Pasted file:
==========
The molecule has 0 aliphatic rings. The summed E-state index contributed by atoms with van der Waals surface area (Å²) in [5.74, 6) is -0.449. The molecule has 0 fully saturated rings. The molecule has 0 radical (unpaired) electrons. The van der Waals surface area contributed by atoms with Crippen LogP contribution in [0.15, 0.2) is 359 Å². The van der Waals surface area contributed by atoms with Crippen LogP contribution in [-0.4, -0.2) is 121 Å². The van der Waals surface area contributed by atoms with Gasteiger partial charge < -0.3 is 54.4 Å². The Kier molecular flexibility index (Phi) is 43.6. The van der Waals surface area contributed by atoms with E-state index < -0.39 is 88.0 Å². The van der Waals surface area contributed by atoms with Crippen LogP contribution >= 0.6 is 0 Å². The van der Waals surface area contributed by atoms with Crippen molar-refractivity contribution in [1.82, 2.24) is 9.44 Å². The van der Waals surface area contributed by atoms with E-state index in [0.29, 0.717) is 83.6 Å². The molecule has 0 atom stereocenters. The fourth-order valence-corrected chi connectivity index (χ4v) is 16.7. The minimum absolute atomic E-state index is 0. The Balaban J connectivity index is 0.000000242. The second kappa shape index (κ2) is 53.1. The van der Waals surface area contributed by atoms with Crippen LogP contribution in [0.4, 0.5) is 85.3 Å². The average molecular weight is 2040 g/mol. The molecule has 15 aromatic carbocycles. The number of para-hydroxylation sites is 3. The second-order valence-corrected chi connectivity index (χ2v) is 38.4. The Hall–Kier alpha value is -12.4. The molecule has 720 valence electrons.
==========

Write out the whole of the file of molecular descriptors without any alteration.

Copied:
The molecule has 0 aliphatic rings. The summed E-state index contributed by atoms with van der Waals surface area (Å²) in [5.74, 6) is -0.449. The molecule has 0 fully saturated rings. The molecule has 0 radical (unpaired) electrons. The van der Waals surface area contributed by atoms with Crippen LogP contribution in [0.15, 0.2) is 359 Å². The van der Waals surface area contributed by atoms with Crippen LogP contribution in [-0.4, -0.2) is 121 Å². The van der Waals surface area contributed by atoms with Gasteiger partial charge < -0.3 is 54.4 Å². The Kier molecular flexibility index (Phi) is 43.6. The van der Waals surface area contributed by atoms with E-state index < -0.39 is 88.0 Å². The van der Waals surface area contributed by atoms with Crippen LogP contribution >= 0.6 is 0 Å². The van der Waals surface area contributed by atoms with Crippen molar-refractivity contribution in [1.82, 2.24) is 9.44 Å². The van der Waals surface area contributed by atoms with E-state index in [0.29, 0.717) is 83.6 Å². The molecule has 0 atom stereocenters. The fourth-order valence-corrected chi connectivity index (χ4v) is 16.7. The minimum absolute atomic E-state index is 0. The Balaban J connectivity index is 0.000000242. The second kappa shape index (κ2) is 53.1. The van der Waals surface area contributed by atoms with Crippen LogP contribution in [0.4, 0.5) is 85.3 Å². The average molecular weight is 2040 g/mol. The molecule has 15 aromatic carbocycles. The number of para-hydroxylation sites is 3. The second-order valence-corrected chi connectivity index (χ2v) is 38.4. The Hall–Kier alpha value is -12.4. The molecule has 720 valence electrons.